Nursing Informatics Series: Marla’s Journey

Over the past 25 years, my nursing journey has taken me down different professional paths.  At each crossroad in my career, I used the Servant Leadership philosophy as my compass to guide my journey.  During my master’s program in nursing, I read Servant Leadership in Nursing by Mary Elizabeth O’Brien.  I was finally able to put a name and framework to the philosophy that I had been applying to my role as a nurse and a nurse leader.  Robert Greenleaf in his 1970 essay coined the phrase “Servant Leadership,” and he identified a set of practices where leaders share power, put the needs of others first, and help others develop and perform as highly as possible. Whether I was serving patients as a bedside nurse or serving employees as a leader, I applied this philosophy and worked to create an atmosphere that empowered all which resulted in better outcomes. 

Although I have held different positions over the years, the inherent role of nursing has stayed the same. Nurses have always been a vital part of the healthcare team by using their clinical knowledge and the willingness to learn and adapt to the changing healthcare environment.  Informatics is now a huge part of the landscape which was brought about by the evolving use of computers in healthcare.  This evolution started with helpful but incomplete DOS-based programs that had limited capability.  Nurse Informaticists play a major role in the managing, mapping, work-flow adaptation, training, and all the necessary steps to create a health record and thus provide the best possible patient care across the healthcare continuum.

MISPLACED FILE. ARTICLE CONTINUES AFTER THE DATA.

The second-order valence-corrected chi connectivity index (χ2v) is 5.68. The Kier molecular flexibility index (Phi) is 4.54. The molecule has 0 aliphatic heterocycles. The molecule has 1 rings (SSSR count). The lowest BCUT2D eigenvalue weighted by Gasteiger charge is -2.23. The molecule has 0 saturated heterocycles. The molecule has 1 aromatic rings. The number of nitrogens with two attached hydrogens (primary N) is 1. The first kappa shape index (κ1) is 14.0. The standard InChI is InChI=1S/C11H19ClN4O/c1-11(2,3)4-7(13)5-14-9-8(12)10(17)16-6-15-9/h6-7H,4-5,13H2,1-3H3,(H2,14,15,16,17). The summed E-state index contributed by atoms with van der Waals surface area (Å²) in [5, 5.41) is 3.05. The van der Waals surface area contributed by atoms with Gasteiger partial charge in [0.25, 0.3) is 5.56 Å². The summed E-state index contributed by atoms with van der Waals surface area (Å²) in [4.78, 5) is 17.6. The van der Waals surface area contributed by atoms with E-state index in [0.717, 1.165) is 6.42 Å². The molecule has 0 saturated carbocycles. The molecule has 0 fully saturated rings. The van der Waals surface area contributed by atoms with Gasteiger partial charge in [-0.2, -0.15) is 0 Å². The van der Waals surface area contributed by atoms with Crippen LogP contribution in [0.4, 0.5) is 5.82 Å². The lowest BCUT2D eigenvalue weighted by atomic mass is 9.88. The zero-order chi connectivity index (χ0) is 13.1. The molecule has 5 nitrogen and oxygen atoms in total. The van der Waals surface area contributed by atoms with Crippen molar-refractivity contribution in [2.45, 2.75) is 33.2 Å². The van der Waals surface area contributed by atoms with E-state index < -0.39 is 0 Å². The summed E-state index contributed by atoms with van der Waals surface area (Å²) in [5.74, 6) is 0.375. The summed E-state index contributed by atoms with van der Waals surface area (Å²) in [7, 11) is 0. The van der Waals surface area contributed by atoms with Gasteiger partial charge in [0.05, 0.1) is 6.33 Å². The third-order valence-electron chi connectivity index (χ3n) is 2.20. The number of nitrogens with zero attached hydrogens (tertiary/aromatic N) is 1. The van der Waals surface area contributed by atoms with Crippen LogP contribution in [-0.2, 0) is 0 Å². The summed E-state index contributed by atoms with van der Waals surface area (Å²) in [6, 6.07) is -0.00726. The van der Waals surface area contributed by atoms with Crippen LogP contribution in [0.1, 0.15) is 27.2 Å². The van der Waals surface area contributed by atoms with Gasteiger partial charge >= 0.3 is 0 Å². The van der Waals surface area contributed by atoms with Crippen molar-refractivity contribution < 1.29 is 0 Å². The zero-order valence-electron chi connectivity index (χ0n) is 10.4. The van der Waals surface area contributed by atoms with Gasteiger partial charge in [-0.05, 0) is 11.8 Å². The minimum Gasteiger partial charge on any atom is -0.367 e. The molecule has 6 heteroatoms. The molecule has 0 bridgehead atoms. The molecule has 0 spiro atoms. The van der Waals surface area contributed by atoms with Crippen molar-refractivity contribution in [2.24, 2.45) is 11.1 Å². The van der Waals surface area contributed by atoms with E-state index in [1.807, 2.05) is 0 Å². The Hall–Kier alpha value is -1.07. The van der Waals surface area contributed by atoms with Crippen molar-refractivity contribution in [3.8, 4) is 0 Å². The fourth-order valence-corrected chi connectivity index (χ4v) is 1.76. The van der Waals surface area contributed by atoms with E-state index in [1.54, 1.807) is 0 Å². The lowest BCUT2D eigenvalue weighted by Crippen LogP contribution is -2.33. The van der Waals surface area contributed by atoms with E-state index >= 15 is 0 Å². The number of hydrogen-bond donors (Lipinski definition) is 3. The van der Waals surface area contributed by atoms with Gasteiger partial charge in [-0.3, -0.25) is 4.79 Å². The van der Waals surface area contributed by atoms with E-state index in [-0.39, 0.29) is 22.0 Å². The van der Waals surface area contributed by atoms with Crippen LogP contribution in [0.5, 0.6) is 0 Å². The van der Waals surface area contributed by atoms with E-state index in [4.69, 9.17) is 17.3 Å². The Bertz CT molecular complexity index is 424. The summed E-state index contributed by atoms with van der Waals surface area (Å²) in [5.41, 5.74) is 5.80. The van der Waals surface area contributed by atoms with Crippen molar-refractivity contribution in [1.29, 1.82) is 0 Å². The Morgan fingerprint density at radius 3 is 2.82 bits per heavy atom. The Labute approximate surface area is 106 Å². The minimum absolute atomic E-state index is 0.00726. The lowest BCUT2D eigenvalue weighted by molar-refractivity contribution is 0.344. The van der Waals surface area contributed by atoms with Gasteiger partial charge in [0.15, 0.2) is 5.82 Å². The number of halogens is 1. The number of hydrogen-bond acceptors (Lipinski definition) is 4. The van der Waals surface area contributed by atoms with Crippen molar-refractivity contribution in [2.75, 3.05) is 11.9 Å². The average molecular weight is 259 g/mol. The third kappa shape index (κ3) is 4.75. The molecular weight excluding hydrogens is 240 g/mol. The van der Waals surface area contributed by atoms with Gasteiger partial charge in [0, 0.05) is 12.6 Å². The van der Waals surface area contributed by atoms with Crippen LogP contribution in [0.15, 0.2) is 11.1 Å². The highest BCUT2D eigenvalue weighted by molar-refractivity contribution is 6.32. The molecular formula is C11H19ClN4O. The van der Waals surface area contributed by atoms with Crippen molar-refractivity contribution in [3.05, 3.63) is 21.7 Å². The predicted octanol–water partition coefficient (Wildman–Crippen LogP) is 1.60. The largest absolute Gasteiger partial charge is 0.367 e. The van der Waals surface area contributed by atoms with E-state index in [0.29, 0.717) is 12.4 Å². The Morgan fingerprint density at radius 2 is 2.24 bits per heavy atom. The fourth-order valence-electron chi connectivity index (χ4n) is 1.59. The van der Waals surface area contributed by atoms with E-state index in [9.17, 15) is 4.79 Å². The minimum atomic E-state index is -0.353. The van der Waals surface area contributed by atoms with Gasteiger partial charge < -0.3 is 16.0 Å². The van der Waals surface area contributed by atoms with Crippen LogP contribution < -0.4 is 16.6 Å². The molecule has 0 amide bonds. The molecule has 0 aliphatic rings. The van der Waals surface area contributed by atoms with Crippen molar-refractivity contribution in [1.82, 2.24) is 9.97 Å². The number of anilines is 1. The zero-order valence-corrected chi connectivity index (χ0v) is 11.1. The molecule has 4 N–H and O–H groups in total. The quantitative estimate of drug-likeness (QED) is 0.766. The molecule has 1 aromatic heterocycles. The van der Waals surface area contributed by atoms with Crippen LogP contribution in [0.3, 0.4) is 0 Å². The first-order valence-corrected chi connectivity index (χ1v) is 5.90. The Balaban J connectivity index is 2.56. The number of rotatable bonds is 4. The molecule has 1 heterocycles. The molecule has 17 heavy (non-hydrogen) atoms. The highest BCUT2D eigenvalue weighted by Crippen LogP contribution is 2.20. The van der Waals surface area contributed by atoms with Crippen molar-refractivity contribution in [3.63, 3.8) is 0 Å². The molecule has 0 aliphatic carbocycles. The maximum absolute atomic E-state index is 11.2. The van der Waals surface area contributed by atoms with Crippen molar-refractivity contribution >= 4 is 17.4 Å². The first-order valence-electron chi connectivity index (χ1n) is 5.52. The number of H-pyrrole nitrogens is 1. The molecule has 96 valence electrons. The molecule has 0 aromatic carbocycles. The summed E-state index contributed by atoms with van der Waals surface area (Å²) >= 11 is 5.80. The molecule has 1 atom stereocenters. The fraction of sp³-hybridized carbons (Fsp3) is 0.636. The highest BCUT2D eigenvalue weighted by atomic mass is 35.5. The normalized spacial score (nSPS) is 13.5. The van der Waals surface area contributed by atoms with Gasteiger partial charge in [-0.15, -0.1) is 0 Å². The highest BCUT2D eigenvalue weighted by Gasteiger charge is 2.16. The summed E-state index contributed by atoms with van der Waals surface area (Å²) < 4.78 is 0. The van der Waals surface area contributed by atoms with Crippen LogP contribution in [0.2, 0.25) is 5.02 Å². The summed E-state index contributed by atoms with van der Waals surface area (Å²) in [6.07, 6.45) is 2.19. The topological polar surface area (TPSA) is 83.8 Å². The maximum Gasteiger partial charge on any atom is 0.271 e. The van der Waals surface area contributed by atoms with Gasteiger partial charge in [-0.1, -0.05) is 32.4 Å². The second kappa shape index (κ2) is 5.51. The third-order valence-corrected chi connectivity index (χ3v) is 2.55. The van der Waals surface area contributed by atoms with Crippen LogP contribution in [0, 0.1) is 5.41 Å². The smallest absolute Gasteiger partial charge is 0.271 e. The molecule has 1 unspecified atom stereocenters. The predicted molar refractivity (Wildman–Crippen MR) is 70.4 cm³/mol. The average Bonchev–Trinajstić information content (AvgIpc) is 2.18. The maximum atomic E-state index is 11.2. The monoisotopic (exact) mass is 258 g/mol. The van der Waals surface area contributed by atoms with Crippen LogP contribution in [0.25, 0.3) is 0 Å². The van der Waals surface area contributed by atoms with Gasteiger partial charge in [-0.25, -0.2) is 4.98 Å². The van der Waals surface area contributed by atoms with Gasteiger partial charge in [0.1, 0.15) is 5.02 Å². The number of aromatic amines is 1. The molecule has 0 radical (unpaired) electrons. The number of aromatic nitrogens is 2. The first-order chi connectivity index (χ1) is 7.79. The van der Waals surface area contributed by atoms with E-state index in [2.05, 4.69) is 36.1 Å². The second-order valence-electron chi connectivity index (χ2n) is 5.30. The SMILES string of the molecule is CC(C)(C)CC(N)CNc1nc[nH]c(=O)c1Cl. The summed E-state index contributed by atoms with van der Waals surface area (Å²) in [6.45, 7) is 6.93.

Receiving the Fred Graham Award for Community Health Innovation at the 2016 Medical Group Management Association (MGMA) National Conference

Receiving the Fred Graham Award for Commnuity Health Innovation at the 2016 Medical Group Management Association (MGMA) National Conference

As part of my nursing leadership and clinical operations role with the Absentee Shawnee Tribal Health System, I received a national award from the Medical Group Management Association for innovation in community  health. The innovations were based on gaps in care that were identified by the data analytics obtained from the EHR and practice management software. In retrospect, I now see that I have been involved in clinical informatics as the technological advances that require thoughtful implementation and decision making have evolved throughout my nursing career.

To my surprise, my focus as a servant leader and doing what needs to be done has led me to become a de facto nurse informaticist.  

This revelation became clear when I came to an unexpected crossroad in my journey.  Lantana Consulting Group presented me with an opportunity to pursue a clinical analyst position. To stay true to my philosophy, I asked myself: Will this position allow me to be a servant leader? Will I be able to contribute to better patient and company outcomes?  The answers were a resounding yes! 

I accepted the role of a Senior Clinical Analyst with a clear conscience. My philosophy of servant leadership is still relevant as I have the privilege of being a part of healthcare’s quality infrastructure and working for a company with a mission to improve healthcare through transforming health information.

By combining clinical and analytic knowledge, nursing informatics can truly impact healthcare at the bedside, facility, local, state, and national level for years to come.

My journey continues.